Rainbow ruckus at Kroger
Religious Liberty | A lawsuit over standard-issue aprons raises questions of religious accommodation
by Steve West
Posted 9/21/20, 06:03 pm
A nationwide supermarket chain is headed to court after firing two clerks who objected to wearing rainbows, according to a federal complaint filed on Sept. 14.
Brenda Lawson and Trudy Rickerd, clerks at a Kroger in Conway, Ark., told supervisors they had religious objections to wearing store aprons featuring embroidered multicolor hearts, according to the Equal Employment Opportunity Commission’s complaint. The two workers, both Christians, said wearing the emblems endorsed homosexuality and violated their religious beliefs.
Lawson, who was 57 at the time, offered to cover the image with her name tag. Rickerd, then 72, offered to wear a different apron. “I respect others who have a different opinion and am happy to work alongside others who desire to wear the symbol,” she wrote in a letter quoted in the EEOC complaint. “I am happy to buy another apron to ensure there is no financial hardship on Kroger.”
But Kroger fired Lawson on May 29, 2019, and Rickerd three days later. The complaint seeks back pay for the two ex-employees, as well as a court order against similar violations.
In a similar claim, the EEOC sued Texas-based Frito-Lay on Thursday for firing a newly promoted route sales representative because he would not train for the position on Saturdays due to his religious beliefs.
Both lawsuits cite Title VII of the Civil Rights Act protecting employees from religious discrimination. Employers must make a reasonable attempt to accommodate workers’ religious beliefs if it will not cause “undue hardship.”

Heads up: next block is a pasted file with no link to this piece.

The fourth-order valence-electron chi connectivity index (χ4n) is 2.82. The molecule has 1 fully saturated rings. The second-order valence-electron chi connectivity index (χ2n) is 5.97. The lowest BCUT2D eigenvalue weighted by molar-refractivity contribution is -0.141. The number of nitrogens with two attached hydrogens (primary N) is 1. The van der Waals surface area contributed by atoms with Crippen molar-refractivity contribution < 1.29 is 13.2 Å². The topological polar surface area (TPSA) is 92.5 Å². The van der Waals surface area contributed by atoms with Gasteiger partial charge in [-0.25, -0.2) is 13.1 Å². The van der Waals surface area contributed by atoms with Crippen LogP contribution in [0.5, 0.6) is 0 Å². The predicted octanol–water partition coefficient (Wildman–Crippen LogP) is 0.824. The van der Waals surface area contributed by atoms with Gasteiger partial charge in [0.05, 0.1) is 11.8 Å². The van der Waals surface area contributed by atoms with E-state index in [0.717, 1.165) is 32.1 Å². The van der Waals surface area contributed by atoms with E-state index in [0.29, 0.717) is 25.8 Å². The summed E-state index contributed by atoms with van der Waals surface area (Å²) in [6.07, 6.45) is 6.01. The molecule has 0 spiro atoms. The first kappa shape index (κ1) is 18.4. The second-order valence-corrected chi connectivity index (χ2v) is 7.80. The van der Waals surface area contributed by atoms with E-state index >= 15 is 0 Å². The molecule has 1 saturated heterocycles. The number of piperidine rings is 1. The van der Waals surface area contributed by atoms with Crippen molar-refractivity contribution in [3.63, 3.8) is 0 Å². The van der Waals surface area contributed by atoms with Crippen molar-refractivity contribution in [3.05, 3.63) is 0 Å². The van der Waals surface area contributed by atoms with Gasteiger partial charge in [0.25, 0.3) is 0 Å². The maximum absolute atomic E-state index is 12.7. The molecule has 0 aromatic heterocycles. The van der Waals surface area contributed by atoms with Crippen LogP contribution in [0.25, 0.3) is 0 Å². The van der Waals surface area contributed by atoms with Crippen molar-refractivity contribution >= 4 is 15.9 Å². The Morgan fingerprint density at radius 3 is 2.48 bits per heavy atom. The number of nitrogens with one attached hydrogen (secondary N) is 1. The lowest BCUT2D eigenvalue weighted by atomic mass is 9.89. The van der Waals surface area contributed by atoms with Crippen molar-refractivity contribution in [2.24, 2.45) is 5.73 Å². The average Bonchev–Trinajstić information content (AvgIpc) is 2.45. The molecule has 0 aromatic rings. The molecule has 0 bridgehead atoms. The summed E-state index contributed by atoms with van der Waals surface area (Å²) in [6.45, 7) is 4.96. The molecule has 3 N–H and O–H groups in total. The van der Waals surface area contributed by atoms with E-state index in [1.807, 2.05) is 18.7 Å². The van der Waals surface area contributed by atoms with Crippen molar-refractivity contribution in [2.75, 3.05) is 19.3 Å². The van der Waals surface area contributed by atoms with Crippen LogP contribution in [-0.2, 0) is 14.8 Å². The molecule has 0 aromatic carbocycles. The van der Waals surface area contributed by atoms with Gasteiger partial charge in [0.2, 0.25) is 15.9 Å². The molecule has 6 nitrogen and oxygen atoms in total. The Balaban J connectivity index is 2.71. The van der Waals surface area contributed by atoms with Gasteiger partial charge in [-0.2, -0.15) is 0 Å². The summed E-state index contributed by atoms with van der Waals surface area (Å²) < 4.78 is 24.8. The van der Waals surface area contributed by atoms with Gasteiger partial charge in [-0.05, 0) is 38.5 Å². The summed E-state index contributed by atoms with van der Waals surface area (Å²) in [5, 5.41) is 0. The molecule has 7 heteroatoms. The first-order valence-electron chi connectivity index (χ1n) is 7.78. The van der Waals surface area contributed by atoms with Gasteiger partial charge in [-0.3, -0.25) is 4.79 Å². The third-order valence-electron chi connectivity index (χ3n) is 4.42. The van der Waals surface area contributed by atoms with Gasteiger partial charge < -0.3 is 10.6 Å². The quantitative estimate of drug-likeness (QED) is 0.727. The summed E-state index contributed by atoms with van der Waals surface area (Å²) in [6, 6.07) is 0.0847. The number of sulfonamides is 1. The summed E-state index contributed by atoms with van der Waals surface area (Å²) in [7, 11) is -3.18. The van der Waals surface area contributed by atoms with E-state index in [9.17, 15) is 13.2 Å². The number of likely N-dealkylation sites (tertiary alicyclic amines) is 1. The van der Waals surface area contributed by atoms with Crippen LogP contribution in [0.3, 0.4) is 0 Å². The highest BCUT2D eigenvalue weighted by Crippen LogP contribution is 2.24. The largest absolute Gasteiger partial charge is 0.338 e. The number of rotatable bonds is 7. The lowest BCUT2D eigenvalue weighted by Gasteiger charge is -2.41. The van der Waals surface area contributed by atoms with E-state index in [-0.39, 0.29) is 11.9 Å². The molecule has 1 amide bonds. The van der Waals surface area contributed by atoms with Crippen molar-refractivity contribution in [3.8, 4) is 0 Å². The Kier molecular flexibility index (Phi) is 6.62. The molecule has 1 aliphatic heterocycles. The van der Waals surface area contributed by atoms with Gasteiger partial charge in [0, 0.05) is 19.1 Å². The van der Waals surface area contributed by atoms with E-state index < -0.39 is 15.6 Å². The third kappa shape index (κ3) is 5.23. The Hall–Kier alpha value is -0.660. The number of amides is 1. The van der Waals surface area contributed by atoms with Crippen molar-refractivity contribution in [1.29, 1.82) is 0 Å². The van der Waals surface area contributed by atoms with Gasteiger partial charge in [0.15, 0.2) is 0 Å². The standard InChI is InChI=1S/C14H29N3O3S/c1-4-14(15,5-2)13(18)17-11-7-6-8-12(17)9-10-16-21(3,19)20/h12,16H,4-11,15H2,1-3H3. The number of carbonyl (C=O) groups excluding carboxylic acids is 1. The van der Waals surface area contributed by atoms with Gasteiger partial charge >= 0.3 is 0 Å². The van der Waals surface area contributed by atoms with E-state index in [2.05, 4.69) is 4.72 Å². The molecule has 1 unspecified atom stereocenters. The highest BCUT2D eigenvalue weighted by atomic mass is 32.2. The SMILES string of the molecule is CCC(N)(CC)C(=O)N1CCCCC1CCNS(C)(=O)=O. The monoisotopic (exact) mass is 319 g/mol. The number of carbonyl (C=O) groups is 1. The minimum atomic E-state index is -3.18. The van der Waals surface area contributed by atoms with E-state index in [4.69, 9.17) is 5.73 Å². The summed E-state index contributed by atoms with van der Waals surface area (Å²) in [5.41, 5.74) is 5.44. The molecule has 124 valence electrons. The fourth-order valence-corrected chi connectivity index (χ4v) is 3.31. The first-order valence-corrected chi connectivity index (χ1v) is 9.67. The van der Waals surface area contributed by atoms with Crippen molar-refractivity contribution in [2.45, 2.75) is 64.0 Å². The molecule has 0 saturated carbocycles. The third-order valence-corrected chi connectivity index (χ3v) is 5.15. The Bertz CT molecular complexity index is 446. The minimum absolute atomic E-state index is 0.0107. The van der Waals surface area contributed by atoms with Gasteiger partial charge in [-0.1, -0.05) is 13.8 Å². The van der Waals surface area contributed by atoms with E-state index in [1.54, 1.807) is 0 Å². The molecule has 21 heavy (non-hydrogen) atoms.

But it can be difficult to prove an employer has unfairly denied an accommodation. In 1977, the U.S. Supreme Court ruled in Trans World Airlines v. Hardison that a minor strain, like having to arrange a schedule swap for an employee, constituted an undue hardship. Becket, a religious liberty law firm, is petitioning the court to review and correct that standard in Dalberiste v. GLE Associates, in which an employer refused to give a Seventh-day Adventist a shift change so he wouldn’t have to work on his Sabbath.
Earlier this year, the Supreme Court declined to review a similar lower court ruling against Walmart employee and Seventh-day Adventist Darrell Patterson. But Justices Clarence Thomas, Samuel Alito, and Neil Gorsuch said the court should reconsider the standard for “undue hardship.”
Read more Liberties Sign up for the Liberties email
Steve is a legal correspondent for WORLD. He is a graduate of World Journalism Institute, Wake Forest University School of Law, and N.C. State University. He worked for 34 years as a federal prosecutor and is now an attorney in private practice. Steve resides with his wife in Raleigh, N.C. Follow him on Twitter @slntplanet.